Between advertising, recruiting, on-boarding, and training, it costs you thousands of dollars to hire just one driver. So it hurts all the more to see a driver turn around and walk out your door weeks, sometimes days after they’re hired. Rampant turnover plagues companies throughout the entire transportation industry. It’s the reason that the driver problem in America exists today. The solution is not to increase your recruiting efforts. That’s like fixing a leak by turning the water on. That’s not to say hiring practices aren’t valuable, but spending a little more time and resources on retention will have a bigger impact on your operations.
Improving your retention might seem like a pipe-dream, but there are companies out there achieving it, and they’re reaping the rewards. Companies with solid driver retention run smoother operations. They save time and money otherwise spent on hiring. Perhaps best of all, they’re safer; drivers are most likely to have an accident in their first 90 days with a company, whether they’re new to the industry or not. There are dozens of things you could do to improve your driver retention. We propose three simple changes that you can start on today:
- Utilize driver alignment forms
- Develop a driver check-in schedule
- Implement regular messaging/scoring
Driver Alignment Form
Drivers often quit when their expectations aren’t met. There’s often a moment of pointing fingers saying “The dispatcher promised me better loads or routes,” or “The recruiter said I’d be treated fairly.” When you meet your drivers’ expectations, you’ll be more likely to keep them on board. However, you can’t meet their expectations if you don’t know their expectations in the first place. That’s where driver alignment forms come into play.
A driver alignment form is a document drafted between a dispatcher/manager and a new driver upon hire. The document details mutual expectations and commitments to each other. Both parties should sign it, but it’s not a contract. It should say so right on the document. It’s merely a guide for how drivers and dispatchers/managers should behave with one another. Take it a step further and give your drivers a “golden ticket” that acts as an all-access pass to bring up concerns to you. That way, if you fall short of the expectations on the alignment form, and you will, you have an avenue for conflict resolution. This means your drivers will go to you with their problems rather than Indeed.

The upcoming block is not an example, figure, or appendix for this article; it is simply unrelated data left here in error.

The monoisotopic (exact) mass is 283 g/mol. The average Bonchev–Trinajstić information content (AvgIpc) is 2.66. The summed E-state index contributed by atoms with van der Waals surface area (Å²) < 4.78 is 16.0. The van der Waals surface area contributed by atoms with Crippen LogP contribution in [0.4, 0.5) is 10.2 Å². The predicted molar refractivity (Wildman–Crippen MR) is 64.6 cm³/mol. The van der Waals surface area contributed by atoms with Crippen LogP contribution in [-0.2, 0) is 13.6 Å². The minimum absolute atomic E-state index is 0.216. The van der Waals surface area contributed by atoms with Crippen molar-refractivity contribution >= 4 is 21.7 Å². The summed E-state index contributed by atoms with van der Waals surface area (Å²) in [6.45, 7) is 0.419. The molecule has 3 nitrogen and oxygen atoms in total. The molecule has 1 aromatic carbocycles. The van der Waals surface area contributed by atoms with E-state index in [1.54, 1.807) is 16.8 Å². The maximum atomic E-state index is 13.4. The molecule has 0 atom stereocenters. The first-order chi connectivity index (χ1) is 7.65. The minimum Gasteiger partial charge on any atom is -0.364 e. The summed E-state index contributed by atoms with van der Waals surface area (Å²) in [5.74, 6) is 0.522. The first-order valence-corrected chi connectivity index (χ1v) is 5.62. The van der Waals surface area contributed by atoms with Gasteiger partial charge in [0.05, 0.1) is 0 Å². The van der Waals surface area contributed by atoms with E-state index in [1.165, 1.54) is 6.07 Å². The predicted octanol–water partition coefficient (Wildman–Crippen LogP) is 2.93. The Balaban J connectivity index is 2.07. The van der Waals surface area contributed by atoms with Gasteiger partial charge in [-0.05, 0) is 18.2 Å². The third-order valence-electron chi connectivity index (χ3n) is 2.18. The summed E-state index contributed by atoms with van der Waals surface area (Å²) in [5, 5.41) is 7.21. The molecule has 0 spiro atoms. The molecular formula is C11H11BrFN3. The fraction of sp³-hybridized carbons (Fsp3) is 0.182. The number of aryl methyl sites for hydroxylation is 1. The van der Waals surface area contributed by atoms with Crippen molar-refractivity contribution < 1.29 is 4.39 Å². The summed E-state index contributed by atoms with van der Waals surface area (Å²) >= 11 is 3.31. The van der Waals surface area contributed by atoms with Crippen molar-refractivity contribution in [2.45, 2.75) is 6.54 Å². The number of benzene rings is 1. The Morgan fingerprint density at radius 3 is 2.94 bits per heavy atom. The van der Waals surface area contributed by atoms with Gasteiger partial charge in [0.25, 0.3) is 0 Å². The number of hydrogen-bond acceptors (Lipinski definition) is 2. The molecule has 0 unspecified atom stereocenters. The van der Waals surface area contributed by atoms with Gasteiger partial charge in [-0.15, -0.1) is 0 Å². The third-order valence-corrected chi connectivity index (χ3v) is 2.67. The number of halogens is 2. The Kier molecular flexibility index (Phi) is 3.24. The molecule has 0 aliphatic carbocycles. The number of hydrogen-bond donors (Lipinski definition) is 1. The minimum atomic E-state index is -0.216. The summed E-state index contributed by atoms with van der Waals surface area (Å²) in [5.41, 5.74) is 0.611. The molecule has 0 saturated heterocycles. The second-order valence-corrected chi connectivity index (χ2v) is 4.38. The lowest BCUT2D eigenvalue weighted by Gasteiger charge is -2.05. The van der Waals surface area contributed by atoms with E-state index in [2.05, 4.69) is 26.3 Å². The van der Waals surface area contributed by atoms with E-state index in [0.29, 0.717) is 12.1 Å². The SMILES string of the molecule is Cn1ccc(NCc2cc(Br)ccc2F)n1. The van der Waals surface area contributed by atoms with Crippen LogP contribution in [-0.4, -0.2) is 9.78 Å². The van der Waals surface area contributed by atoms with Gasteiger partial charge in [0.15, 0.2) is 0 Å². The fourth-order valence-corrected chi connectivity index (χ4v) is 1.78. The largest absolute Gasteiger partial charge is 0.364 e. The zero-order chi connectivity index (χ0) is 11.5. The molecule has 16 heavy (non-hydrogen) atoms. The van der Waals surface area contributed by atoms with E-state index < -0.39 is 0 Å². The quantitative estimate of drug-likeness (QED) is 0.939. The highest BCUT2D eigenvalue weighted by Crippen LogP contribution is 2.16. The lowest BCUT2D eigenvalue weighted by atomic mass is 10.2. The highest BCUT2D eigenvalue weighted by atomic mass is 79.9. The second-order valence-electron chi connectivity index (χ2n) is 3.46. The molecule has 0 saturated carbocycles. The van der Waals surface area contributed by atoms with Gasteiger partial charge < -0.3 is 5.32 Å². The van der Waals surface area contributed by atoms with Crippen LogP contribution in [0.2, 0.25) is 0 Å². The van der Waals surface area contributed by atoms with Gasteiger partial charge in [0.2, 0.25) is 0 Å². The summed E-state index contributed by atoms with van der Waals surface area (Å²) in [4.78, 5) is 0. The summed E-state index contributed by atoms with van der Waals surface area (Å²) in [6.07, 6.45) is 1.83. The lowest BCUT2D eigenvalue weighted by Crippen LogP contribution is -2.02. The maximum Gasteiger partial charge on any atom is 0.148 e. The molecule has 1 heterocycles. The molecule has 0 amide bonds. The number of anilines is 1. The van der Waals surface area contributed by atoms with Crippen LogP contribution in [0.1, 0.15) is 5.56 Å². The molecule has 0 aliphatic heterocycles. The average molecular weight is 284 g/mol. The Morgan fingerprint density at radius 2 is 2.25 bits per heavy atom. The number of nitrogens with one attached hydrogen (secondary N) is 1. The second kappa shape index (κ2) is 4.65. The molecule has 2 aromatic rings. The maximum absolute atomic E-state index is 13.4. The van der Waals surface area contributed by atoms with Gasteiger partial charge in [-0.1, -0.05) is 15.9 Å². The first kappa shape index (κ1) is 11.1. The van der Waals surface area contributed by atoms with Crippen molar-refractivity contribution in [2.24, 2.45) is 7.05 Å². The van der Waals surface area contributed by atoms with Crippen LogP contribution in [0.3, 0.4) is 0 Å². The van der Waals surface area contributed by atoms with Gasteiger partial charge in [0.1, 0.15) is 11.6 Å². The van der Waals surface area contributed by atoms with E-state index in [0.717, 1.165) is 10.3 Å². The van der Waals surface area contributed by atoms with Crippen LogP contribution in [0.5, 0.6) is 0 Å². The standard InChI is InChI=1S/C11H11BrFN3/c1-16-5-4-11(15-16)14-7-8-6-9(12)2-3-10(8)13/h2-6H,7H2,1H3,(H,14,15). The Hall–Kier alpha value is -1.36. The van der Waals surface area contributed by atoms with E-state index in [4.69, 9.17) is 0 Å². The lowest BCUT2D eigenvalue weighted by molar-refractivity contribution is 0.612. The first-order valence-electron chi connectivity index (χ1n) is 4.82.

Driver Check-In Schedule
Driving is a solitary and, truth be told, often lonely profession. It can attract people with the a lone-wolf personality as a result. Even so, every human wants to feel as though they are a part of the team. The fact is, drivers are more likely to stay on-board when company leadership builds rapport with them. We recommend creating a check-in schedule for every new driver in order to easily attain this goal. Here’s an example of what a check-in schedule could look like:
- Day 1: Agree and Sign Driver Alignment Form
- Day 3: CEO thank you and check-in call
- Day 5: Payroll first week recap
- Day 9: Recruiter Check-In to make sure their promises are being kept
- Day 14: Safety Driver Score-Card Review
A driver check-in schedule creates a standardized, easy-to-follow approach to making your drivers feel appreciated. They’d have a harder time wanting to leave you and join the other guy because they feel as though they have a voice at your table. Why leave when you have support from your team and you feel like you belong with the tribe?
Regular Messaging and Scoring
If a company is to improve its driver retention, the decision needs to start at the top. However, retention goals and strategies must make it to the field for the needle to budge. A creative way to do this is with a custom-branded website/intranet for quick communication between leadership and managers. The portal could host weekly or bi-weekly video messages from the president or other leadership members speaking directly to managers on the importance of retention. The portal could also feature a monthly scoreboard of retention numbers by location or dispatcher. That would incentivize some friendly competition throughout the company. The end result is buy-in from the field on retention strategies.
Improve Retention and Stop Renting Drivers
When companies have high turnover and poor retention, they aren’t really hiring drivers; they’re renting them. If you want your drivers to stick around, you need to make some changes. The three strategies we shared here are some quick wins that will be a big impact. Put these into place today to stop renting drivers and start hiring them for the long-haul.